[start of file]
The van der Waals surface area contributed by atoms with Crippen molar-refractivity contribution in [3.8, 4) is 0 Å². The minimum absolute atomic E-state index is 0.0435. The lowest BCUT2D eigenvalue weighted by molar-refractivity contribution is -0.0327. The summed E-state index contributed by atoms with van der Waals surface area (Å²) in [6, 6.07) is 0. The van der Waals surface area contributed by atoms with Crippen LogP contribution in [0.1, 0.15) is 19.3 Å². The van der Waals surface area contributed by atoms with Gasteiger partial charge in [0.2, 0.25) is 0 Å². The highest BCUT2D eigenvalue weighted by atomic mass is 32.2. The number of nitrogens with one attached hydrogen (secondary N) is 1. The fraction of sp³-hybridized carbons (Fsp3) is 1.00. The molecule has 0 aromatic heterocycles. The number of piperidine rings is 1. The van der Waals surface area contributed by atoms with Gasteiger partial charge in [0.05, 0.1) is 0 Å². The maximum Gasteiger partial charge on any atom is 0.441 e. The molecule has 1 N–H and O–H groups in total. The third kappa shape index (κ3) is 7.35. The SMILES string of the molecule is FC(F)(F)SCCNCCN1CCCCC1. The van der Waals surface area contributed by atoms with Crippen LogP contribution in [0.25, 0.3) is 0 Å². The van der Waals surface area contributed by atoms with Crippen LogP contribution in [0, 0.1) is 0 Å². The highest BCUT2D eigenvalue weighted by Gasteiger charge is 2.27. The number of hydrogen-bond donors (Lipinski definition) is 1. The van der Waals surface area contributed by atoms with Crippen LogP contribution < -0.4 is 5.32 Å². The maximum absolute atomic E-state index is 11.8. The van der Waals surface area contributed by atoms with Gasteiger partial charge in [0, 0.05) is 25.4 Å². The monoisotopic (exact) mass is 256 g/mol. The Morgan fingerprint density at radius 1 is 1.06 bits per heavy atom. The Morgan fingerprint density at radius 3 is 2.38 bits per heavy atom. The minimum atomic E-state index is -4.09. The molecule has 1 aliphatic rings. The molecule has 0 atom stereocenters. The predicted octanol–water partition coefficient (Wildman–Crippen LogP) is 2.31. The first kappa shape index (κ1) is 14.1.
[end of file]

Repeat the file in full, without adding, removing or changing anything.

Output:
The van der Waals surface area contributed by atoms with Crippen molar-refractivity contribution in [3.8, 4) is 0 Å². The minimum absolute atomic E-state index is 0.0435. The lowest BCUT2D eigenvalue weighted by molar-refractivity contribution is -0.0327. The summed E-state index contributed by atoms with van der Waals surface area (Å²) in [6, 6.07) is 0. The van der Waals surface area contributed by atoms with Crippen LogP contribution in [0.1, 0.15) is 19.3 Å². The van der Waals surface area contributed by atoms with Gasteiger partial charge in [0.2, 0.25) is 0 Å². The highest BCUT2D eigenvalue weighted by atomic mass is 32.2. The number of nitrogens with one attached hydrogen (secondary N) is 1. The fraction of sp³-hybridized carbons (Fsp3) is 1.00. The molecule has 0 aromatic heterocycles. The number of piperidine rings is 1. The van der Waals surface area contributed by atoms with Gasteiger partial charge in [0.05, 0.1) is 0 Å². The maximum Gasteiger partial charge on any atom is 0.441 e. The molecule has 1 N–H and O–H groups in total. The third kappa shape index (κ3) is 7.35. The SMILES string of the molecule is FC(F)(F)SCCNCCN1CCCCC1. The van der Waals surface area contributed by atoms with Crippen LogP contribution in [0.25, 0.3) is 0 Å². The van der Waals surface area contributed by atoms with Crippen LogP contribution in [0, 0.1) is 0 Å². The highest BCUT2D eigenvalue weighted by Gasteiger charge is 2.27. The number of hydrogen-bond donors (Lipinski definition) is 1. The van der Waals surface area contributed by atoms with Crippen LogP contribution < -0.4 is 5.32 Å². The maximum absolute atomic E-state index is 11.8. The van der Waals surface area contributed by atoms with Gasteiger partial charge in [0, 0.05) is 25.4 Å². The monoisotopic (exact) mass is 256 g/mol. The Morgan fingerprint density at radius 1 is 1.06 bits per heavy atom. The Morgan fingerprint density at radius 3 is 2.38 bits per heavy atom. The minimum atomic E-state index is -4.09. The molecule has 1 aliphatic rings. The molecule has 0 atom stereocenters. The predicted octanol–water partition coefficient (Wildman–Crippen LogP) is 2.31. The first kappa shape index (κ1) is 14.1.